You can pay hundreds of dollars for a Bluetooth intercom, or less than $50 for a cheap unit, but do they really work?
We tested a cheap $40 Chinese-made D2 500m intercom from Gear Best and found that, yes, they do work, but there are obviously some shortcomings.
For a start, this cheap unit only supports up to Bluetooth 3.0, not the latest 4.1 mode. However, it still works with my iPhone 6+, pairs easily and works every time.
It will play music through your phone, FM radio and auxiliary player, and the quality of sound from the tiny speakers is reasonable, but very loud. In fact, it’s the loudest unit I’ve yet tested.
The D2 also works as an intercom, but only with another 3.0 Bluetooth unit from the same manufacturer. In fact, they claim it will pair with 11 other intercoms and switch to any two at a time.
However, Gear Best only sent one unit, so I couldn’t test its intercom abilities. Instead, I tried connecting it to my latest Sena 20S which is supposed to have universal Bluetooth connection, but it didn’t pair.
Yet I did receive some phone calls and every one I spoke to said the sound quality of my voice through the wind-cancelling microphone was clear and quiet.
For just $37 you seem to get an awful lot of features including voice prompts, voice recognition and speed-adjusted volume, but I didn’t notice any changes in volume.
The unit is a bit bigger than most which means there is plenty of room for big buttons that are easy to find, even wearing thick winter gloves.
While it’s a big unit, it’s low profile, so it doesn’t sit out a long way from the helmet and create wind noise. It can be connected to the helmet via a clamp or stick-in pad. The connection is a bit loose, but the speaker wire prevent it from falling off your helmet.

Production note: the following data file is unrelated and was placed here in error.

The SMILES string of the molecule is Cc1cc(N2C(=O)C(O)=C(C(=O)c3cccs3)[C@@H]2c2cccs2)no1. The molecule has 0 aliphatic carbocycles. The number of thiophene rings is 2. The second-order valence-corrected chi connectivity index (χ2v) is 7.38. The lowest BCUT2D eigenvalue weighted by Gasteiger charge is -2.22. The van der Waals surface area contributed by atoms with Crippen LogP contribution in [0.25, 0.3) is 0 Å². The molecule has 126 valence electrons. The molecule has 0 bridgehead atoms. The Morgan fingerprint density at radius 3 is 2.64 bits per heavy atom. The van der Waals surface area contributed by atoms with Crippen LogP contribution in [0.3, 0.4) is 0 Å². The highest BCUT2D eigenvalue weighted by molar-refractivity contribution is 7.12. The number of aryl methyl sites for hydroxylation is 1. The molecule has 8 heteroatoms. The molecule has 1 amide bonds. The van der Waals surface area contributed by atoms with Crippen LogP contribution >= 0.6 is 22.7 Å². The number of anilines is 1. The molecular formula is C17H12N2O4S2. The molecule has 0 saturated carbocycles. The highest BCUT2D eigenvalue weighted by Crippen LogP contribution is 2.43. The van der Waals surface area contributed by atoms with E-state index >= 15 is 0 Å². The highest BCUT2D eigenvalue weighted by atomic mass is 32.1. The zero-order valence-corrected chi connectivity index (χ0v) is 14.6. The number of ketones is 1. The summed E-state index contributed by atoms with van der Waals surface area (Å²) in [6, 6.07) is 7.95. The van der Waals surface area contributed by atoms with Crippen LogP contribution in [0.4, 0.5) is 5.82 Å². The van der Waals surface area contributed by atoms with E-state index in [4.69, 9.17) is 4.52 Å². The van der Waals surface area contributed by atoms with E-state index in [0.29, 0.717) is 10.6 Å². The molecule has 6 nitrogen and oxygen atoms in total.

There are only three buttons on the unit, so to do all the different operations you have to hold the control button for a varying time, up to a full eight seconds just to switch it off.
For example, the volume up and down button is the same as the next/back track buttons, so when you are trying to turn the volume up a little, you can accidentally select the next track.
The unit is claimed to be water-resistant, not waterproof. I’ve had two much more expensive units ruined by riding in the rain, but this cheap unit does seem to have a pretty tight case and the only input socket has a deep rubber plug which should keep out water. I tested it in light rain without encountering any problems.
The Li-polymer 500mAh battery charges in three hours from flat and is claimed to have 100 hours of standby time and eight hours of phone talk, intercom or music play time.
In fact, I tested the unit by playing Bluetooth music at pretty high volumes for nearly 10 hours and it still hadn’t gone flat. However, the music starts to get a bit distorted after five hours, so I turned it down a little.
They claim range from intercom to intercom is 500m which is much shorter than most units, but, as I said before, they didn’t send a second unit so I couldn’t test that.
Unfortunately, the manual is printed in an ant-sized font and I needed my reading glasses to read it.
The manual is pretty easy to follow with the added benefit of some Chinglish hilarity:
- “If there is call coming and intercom, be careful to drive. We advise you stop riding to talk when the weather is bad or there have a traffic.”
- “D2 Bluetooth headset can only assure to successfully pair with the same series product Bluetooth headset turn to intercom state automatically after the first pairing succeed.”
So, while there may be a few shortcomings, the D2 unit still a pretty good unit for a cheap $40. (Price varies according to the exchange rate. It was $3 cheaper when we started testing the unit!)
As the alternative solution for wireless connection you could consider, for example, the bone conduction headphones.